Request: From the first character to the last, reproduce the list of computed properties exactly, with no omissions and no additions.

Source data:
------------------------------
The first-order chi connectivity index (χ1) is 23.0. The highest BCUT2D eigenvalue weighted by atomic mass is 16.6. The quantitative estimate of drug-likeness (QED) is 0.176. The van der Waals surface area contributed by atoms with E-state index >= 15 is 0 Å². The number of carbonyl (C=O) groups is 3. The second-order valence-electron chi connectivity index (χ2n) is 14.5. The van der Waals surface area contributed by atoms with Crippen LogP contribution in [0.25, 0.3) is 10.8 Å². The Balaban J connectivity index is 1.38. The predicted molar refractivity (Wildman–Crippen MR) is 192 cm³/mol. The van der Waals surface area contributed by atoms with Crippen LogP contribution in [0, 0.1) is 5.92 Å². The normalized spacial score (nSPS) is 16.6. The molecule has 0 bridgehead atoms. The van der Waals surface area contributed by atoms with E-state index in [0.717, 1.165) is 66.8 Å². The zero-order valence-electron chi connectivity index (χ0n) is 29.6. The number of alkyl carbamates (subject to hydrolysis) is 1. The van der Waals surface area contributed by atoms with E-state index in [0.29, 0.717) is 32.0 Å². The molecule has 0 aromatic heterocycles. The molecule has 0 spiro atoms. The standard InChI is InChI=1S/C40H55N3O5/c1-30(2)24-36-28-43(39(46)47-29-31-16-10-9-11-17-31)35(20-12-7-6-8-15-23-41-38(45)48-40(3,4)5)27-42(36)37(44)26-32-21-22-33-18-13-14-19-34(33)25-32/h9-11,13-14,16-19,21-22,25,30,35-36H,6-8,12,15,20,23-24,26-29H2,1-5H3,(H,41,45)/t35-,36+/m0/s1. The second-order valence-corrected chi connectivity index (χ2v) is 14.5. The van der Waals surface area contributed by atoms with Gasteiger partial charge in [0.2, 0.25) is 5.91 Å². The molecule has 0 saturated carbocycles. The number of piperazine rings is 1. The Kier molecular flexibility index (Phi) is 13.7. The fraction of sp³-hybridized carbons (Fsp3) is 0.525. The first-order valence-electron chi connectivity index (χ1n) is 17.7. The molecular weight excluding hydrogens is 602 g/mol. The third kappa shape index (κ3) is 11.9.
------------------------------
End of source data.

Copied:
The first-order chi connectivity index (χ1) is 23.0. The highest BCUT2D eigenvalue weighted by atomic mass is 16.6. The quantitative estimate of drug-likeness (QED) is 0.176. The van der Waals surface area contributed by atoms with E-state index >= 15 is 0 Å². The number of carbonyl (C=O) groups is 3. The second-order valence-electron chi connectivity index (χ2n) is 14.5. The van der Waals surface area contributed by atoms with Crippen LogP contribution in [0.25, 0.3) is 10.8 Å². The Balaban J connectivity index is 1.38. The predicted molar refractivity (Wildman–Crippen MR) is 192 cm³/mol. The van der Waals surface area contributed by atoms with Crippen LogP contribution in [0, 0.1) is 5.92 Å². The normalized spacial score (nSPS) is 16.6. The molecule has 0 bridgehead atoms. The van der Waals surface area contributed by atoms with E-state index in [0.717, 1.165) is 66.8 Å². The zero-order valence-electron chi connectivity index (χ0n) is 29.6. The number of alkyl carbamates (subject to hydrolysis) is 1. The van der Waals surface area contributed by atoms with E-state index in [0.29, 0.717) is 32.0 Å². The molecule has 0 aromatic heterocycles. The molecule has 0 spiro atoms. The standard InChI is InChI=1S/C40H55N3O5/c1-30(2)24-36-28-43(39(46)47-29-31-16-10-9-11-17-31)35(20-12-7-6-8-15-23-41-38(45)48-40(3,4)5)27-42(36)37(44)26-32-21-22-33-18-13-14-19-34(33)25-32/h9-11,13-14,16-19,21-22,25,30,35-36H,6-8,12,15,20,23-24,26-29H2,1-5H3,(H,41,45)/t35-,36+/m0/s1. The second-order valence-corrected chi connectivity index (χ2v) is 14.5. The van der Waals surface area contributed by atoms with Gasteiger partial charge in [0.2, 0.25) is 5.91 Å². The molecule has 0 saturated carbocycles. The number of piperazine rings is 1. The Kier molecular flexibility index (Phi) is 13.7. The fraction of sp³-hybridized carbons (Fsp3) is 0.525. The first-order valence-electron chi connectivity index (χ1n) is 17.7. The molecular weight excluding hydrogens is 602 g/mol. The third kappa shape index (κ3) is 11.9.